People often wonder, is there any difference between prawns and shrimps? Prawns and shrimps are sea creatures that belong to the family Crustacean and are among the most consumed seafood in the world.
Widely savored for their unique taste, they can be consumed alone or added to other dishes.
They can also be cooked in various ways: boiled, fried, grilled, or smoked.
The names “prawn” and “shrimp” are often used interchangeably in culinary terms due to their similarity in taste and appearance.
More so, they are often categorized together by people from various countries.
For instance, Australians, British, New Zealanders, and Irish refer to both animals as “prawn,” while Americans collectively call them “shrimp.”
Despite all these similarities, some notable differences between prawns and shrimps can help you identify which you wish to buy just one the next time. Let’s find out!
Prawns and shrimps belong to the subphylum of Crustacean, including crabs, lobsters, crayfish, etc.
They also belong to the order “Decapoda,” which means “10-footed” because they have ten legs.
However, they belong to different suborders. While prawn belongs to the suborder Dendrobranchiata, shrimp are in the Pleocyemata.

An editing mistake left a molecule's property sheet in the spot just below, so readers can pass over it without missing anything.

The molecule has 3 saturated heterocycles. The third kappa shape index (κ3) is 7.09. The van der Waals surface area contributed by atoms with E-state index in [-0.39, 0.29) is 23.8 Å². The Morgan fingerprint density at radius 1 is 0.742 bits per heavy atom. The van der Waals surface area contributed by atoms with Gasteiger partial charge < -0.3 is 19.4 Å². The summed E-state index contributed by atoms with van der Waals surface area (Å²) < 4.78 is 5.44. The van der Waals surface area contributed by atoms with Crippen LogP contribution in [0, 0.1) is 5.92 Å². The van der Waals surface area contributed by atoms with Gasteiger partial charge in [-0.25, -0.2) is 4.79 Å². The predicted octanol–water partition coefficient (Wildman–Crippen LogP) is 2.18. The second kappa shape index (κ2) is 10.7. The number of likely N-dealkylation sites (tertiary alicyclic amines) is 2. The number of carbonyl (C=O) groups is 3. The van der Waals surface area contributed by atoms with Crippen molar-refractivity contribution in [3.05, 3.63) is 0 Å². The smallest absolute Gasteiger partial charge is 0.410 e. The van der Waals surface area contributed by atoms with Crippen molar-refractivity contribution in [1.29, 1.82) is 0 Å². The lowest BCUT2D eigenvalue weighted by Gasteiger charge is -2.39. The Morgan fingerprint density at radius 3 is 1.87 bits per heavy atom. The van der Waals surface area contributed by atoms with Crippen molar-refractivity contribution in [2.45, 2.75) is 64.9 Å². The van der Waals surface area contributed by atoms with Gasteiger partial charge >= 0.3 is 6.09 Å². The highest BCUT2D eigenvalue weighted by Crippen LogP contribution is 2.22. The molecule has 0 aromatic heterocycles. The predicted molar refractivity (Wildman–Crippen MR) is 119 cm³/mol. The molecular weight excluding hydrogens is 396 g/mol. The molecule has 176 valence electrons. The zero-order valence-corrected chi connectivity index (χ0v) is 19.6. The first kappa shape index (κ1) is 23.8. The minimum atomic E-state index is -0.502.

They also belong to other families, with prawns belonging to Penaeidae and shrimps belonging to Caridea.
A notable difference between prawns and shrimps is in their habitat.
Although both prawns and shrimp are aquatic animals that dwell in large water bodies, the type of water body they reside in differs.
Prawns are primarily found in freshwater habitats like rivers and lakes. Shrimps, on the other hand, live exclusively in saltwater habitats.
Prawns are usually larger than shrimps and have straighter body shapes; they can grow up to 6 inches and above.
In comparison, shrimps are smaller, with most species of shrimp being between 1 to 3 inches long, and they have more curved body shapes, which allows them to adjust their body and movement better than prawns.
Another difference between prawns and shrimps is noticeable in their area of reproduction.
Prawns release their fertilized eggs into the water and leave them to grow and care for themselves.
On the other hand, shrimps carry their eggs on the underside of their bodies until they hatch.
Both prawns and shrimps have great culinary tastes, making them among some of the well sought after seafood.
However, when unseasoned, shrimps tend to have a noticeable salty taste which could be due to their habitat being in saltwater bodies.
In comparison, prawns have a sweeter taste when unseasoned.
It is clear that despite their similarities, there is still some difference between prawns and shrimps that can be used to tell them apart.
Most often, regional differences and local naming add to the confusion of distinguishing these two species from each other.
Regardless of their similarities or differences, prawn and shrimp are two great sources of proteins for our diet and a culinary delight for those who delight in consuming seafood.